Reason Racer, designed to provide middle school students with experience in knowledge and skills
related to scientific argumentation.
The development of Reason Racer builds on lessons learned from a three-year study funded by the
National Science Foundation (Bulgren & Ellis, 2012). That research examined the ability of teachers
of grades six through nine to incorporate scientific reasoning into their regular instruction at least
10 times throughout a year, and to assess their students’ abilities to acquire the skills of analysis of
arguments. While teachers found that the argumentation and evaluation instruction enhanced students’
understanding of inquiry and critical thinking, both teachers and students had difficulty engaging
in the process and putting it into practice. They found both the content of argumentation and the
process proposed in the study difficult to implement, time consuming, and not engaging. The skill
of developing an argument based on evidence continues to be a challenge, and additional resources
are needed to support instruction (Purcell, Buchanan, & Friedrich, 2013).
We proposed the use of a casual, rate-based, competitive game to overcome the problem of
engagement. We hypothesized that students would actively participate in a highly engaging game and
that repeated play would provide them with sufficient practice in the skills and knowledge related
to scientific argumentation to support learning the skill. We also hypothesized that a game would
engage students in a way that made the process of making decisions about science fun. Among the
many game genres demonstrated to be effective in both engaging students and supporting learning,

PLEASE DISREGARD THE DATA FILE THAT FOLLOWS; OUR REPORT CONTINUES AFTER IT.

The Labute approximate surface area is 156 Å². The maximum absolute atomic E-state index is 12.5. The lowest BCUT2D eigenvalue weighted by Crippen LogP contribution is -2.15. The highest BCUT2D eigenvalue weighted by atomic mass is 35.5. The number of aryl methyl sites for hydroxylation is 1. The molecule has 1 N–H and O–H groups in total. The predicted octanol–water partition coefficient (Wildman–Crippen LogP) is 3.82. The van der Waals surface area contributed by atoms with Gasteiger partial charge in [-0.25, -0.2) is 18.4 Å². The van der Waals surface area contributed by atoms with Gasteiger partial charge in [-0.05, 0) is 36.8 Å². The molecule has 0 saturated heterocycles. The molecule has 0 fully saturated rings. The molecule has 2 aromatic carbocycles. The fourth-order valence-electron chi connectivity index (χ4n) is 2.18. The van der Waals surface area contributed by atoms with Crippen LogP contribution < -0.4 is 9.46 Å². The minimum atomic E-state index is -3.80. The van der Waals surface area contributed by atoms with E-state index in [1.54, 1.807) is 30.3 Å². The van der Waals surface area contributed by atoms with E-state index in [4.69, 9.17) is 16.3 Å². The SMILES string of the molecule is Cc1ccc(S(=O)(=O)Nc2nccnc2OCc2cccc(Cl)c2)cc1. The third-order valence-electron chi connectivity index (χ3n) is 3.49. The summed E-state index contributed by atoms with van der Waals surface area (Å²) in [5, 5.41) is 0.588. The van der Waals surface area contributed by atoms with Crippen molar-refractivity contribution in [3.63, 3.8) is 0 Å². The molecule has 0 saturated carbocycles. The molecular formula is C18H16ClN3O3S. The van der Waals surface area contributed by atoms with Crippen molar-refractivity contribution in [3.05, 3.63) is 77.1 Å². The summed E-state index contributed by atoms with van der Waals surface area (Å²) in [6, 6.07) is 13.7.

we chose a casual game format (Squire, 2005). This format has a low production cost, is easily

International Journal of Game-Based Learning
Volume 6 • Issue 3 • July-September 2016

expanded to include a variety of content, and engages students. The decisions and resulting actions
that students encounter in the game include identifying, matching, sorting, ranking, and racing in a
fast-paced competitive environment, similar to many arcade-styled games.

Research Question
The Reason Racer game uses a rally race format to engage the players in a rate-based, competitive,
multi-player game, alternating between challenges, or PitStops, and car racing segments across a
variety of racecourses. The PitStops contain the educational content of the game, requiring students
to make decisions about science concepts by applying components of scientific argumentation. During
the PitStops, students attempt to move through the challenge quickly, with as few errors as possible,
while receiving feedback on each answer. A competitive car-racing component is completed after
each PitStop, where students navigate through a variety of racetracks around obstacles and turns,
similar to many racing games, as quickly as possible to move to the next PitStop. The accuracy of
a player’s performance in the PitStop affects the speed with which his or her car can move through
the next racing segment, providing a disincentive for guessing. The racing components apply design